August 17

In the Army, not the Boy Scouts

Letters index(Click on date to jump ahead)

August 17 In the Army, not Boy Scouts A poor choice of words Reality check needed Questions go unanswered It’s all about numbers Awards all around for effortAugust 18 AT&T made right calls in Iraq Time will prove mission is justAugust 19 Mr. McNamara had his turn Military spouses are special Arab nations need to step up It’s a life, not a jobAugust 20 Different standards abound Enough of McNamara Send Iraqi army to Africa Mail arrives in bad shape An incomplete uniform look Long stays make skills sufferAugust 21 Reality calls for more troops Reservists give, leaders take What’s causing the drought? Find a new profession Don’t use rights as a crutch DOD should put AFN in IraqAugust 22 Integration will be rushed Reservists deserve respect Taking care of each other Complaining the American way Families want it both ways … … but are right to speak outAugust 23 Allegations can’t be ignored Kadena pool policy all wet

I constantly read complaints about not getting mail, not getting good food, poor living conditions, and not knowing when we are leaving.

I believe we all raised our hands and chose to join the Army. All the leaders who were telling us to stay motivated and be hard-chargers wrote the letters that were the most negative.

I’ve missed my birthday, my wedding anniversary, my son’s birthday and my wife’s birthday. But I continue to motivate my troops and soldiers. If all the leaders would put as much time into motivating and encouraging their soldiers as they do into writing negative letters, maybe their soldiers would be happy.

My troops have been notified that they will stay in Iraq possibly until April. That will be a year. So leaders should make what they can of the situation and make things happen at their camps to be better. We’re in the Army, not the Boy Scouts.

Sgt. Danny HillCamp Marlboro, Iraq

A poor choice of words

This letter is in response to the July 24 article “The consequence of comments.” I sympathize with the soldiers who are in Iraq and had strong words to say about their deployment, how long they’ll be staying and when they’ll be going home. But the people who had strong words about members of the U.S. government made a very poor choice.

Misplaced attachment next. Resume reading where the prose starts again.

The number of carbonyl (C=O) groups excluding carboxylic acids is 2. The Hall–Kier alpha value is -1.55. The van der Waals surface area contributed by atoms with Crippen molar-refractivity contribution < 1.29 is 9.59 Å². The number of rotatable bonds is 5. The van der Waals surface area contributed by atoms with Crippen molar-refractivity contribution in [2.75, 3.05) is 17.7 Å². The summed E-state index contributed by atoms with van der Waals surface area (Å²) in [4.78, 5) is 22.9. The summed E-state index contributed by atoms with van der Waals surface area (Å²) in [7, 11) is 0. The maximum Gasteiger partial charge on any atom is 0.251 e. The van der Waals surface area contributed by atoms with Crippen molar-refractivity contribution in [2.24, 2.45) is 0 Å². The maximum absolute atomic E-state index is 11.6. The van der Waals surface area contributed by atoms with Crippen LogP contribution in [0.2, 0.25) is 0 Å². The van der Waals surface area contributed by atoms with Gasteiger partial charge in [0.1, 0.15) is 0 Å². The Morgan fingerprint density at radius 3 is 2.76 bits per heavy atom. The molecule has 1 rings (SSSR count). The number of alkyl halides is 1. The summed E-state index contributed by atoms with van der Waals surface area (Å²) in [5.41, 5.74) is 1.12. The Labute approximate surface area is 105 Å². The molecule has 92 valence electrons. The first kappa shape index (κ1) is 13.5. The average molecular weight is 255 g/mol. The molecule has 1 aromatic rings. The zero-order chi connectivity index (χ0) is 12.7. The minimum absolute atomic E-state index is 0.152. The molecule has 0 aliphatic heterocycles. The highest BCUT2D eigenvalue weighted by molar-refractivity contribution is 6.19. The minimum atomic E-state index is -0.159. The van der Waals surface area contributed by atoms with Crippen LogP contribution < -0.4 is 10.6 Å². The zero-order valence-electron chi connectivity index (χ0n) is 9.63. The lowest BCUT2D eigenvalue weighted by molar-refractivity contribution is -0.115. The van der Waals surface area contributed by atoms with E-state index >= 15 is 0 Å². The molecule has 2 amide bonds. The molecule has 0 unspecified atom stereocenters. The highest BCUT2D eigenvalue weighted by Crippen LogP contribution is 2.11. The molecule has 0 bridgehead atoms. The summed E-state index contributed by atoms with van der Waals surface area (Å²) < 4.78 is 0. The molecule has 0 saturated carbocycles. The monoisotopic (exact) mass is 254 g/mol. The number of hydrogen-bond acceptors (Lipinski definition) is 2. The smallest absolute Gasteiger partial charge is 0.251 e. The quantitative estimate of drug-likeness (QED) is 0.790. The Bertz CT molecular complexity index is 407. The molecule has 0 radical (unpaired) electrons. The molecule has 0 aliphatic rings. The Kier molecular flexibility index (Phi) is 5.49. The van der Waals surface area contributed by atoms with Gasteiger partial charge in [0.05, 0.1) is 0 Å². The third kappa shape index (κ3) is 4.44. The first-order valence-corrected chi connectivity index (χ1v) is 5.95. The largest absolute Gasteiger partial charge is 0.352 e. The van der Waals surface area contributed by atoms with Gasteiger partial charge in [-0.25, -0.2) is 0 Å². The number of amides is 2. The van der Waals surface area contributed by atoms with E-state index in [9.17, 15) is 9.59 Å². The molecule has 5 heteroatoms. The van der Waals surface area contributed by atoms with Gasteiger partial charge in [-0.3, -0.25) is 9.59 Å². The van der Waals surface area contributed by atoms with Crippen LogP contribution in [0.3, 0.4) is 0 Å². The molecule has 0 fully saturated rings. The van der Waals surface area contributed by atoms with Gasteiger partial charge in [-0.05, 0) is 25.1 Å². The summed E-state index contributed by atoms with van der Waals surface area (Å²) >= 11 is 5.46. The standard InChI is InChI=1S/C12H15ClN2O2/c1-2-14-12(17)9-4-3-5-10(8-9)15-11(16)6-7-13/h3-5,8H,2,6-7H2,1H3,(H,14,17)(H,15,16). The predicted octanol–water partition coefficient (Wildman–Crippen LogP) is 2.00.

The sergeant who said on ABC News that “I’ve got my own ‘Most Wanted’ list” and “The aces in my deck are Paul Bremer, Donald Rumsfeld, George Bush and Paul Wolfowitz” desperately needs to be re-educated in tact, professionalism and, most of all, leadership. As leaders, we have hard choices to make. The four leaders in the sergeant’s deck made tough decisions they thought were necessary to protect our country. Yes, their actions required thousands of troops to be deployed to Iraq and away from their families for long periods of time.

I’m married and have two kids at Fort Hood, Texas. But I joined the Army knowing that I could one day be called to go into combat and if need be put my life on the line. As an NCO, I have a duty to ensure that my soldiers and I complete our mission for the greater good of the unit, the Army and the country.

Those four “aces” felt it was their duty to ensure that Saddam Hussein abide by U.N. Resolution 1441. Those aces went well out of their way to try to resolve the situation diplomatically. And the sergeant had the gall to criticize them? What decisions would he have made? Remember Sept. 11, 2001? Has the sergeant forgotten?

Staff Sgt. Shawn McFaddenTikrit, Iraq

Reality check needed

Before coming to Iraq, I’d never read Stars and Stripes. Now we get a copy whenever the mail gets through. I’ve been absolutely appalled to read letter after letter from soldiers whining and complaining as if it’s not fair that their country has called upon them to do the jobs they volunteered to do.

In the Aug. 3 letter “Mail means more than letters,” the writer referred to a soldier who merely raised his hand for college money and instead has an M-16 and has been sent to war. When he raised his right hand to enlist, what was the soldier thinking? That he’d receive “free” money with no effort or sacrifice on his part? Did the soldier think that he was a special individual who was in his own “Army of One” whose sole purpose was to serve himself?